Every Thursday, I make a long commute (7 minutes) to Lyon Park Community Center to lead two half-hour long music classes. Most of the students have varying degrees of developmental disabilities, a population I’ve never spent much time around before. The kids are a delight each week-they look forward to a half hour of playing around on the keyboard, and I think since they have fun, they like me a lot too. There are a couple kids in each class who I’m particularly attached to.
The beauty of the class is that the kids get 30 minutes to let music bring them joy. Some kids just sit there listening to the MIDI songs, smiling and humming. Others let me come and sit down and guide their hands to play “Twinkle Twinkle” or “Joy to the World,” or are content to drum out their own melodies which only they and God can hear (literally, since they wear earphones). There are two parts of the class which I look forward to every week: first is when I sit down and play for a kid. I’ll play some Bach, or Chopin, or Liszt, or the Linus and Lucy theme from Charlie Brown, and the kid will just sit there mesmerized. The end result will be a huge grin or a round of applause (especially if it’s Charlie Brown). I love giving a gift like that because the kids don’t hear the wrong notes I play (and neither do I since they have headphones on and I don’t). It’s as pure a gift as I know how to give.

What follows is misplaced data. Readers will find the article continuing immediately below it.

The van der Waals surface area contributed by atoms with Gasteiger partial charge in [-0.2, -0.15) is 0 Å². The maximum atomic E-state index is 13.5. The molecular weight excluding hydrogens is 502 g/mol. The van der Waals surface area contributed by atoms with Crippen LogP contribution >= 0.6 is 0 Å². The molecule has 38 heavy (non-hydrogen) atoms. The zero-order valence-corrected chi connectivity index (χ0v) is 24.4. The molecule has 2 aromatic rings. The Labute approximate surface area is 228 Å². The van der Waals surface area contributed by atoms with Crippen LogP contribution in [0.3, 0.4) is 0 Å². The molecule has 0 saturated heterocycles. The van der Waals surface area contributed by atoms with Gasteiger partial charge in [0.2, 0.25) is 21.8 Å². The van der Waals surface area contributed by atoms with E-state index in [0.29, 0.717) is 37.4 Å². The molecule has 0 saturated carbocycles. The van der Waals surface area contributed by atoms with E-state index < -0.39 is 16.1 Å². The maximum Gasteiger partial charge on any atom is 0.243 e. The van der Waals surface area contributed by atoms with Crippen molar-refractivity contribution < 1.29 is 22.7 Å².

The other thing that I love is our end of class performance. Every week, with the class that is higher-functioning, I ask for volunteers to perform an original composition. It can use the “percussion” setting, or some electronic sound, but it has to be original (no hitting “play” on Jesu Joy of Man’s Desiring, or something like that). I try really hard to learn something about the kids from their composition, because I believe that kind of creative expression is incredibly revealing about our inner selves.
The nature of time spent with these kids is that funny things happen a lot. Yesterday, in the second class, one of the most adorable boys just randomly pulled down his pants during class. Another enjoys sniffing my hand, and another always tries to kiss me. I love them all. There’s one other boy who thought I said my name was “Bri-man” on the first day of class, so he has called me that every week since. Each of their lives is a miracle, an unexpected blessing from God, and I am grateful for the many hours I’ve spent with them. The sounds of their harmonies and voices lifted up are part of the new heavens and new earth that God says are coming. I learn music from them. I learn Shalom from them.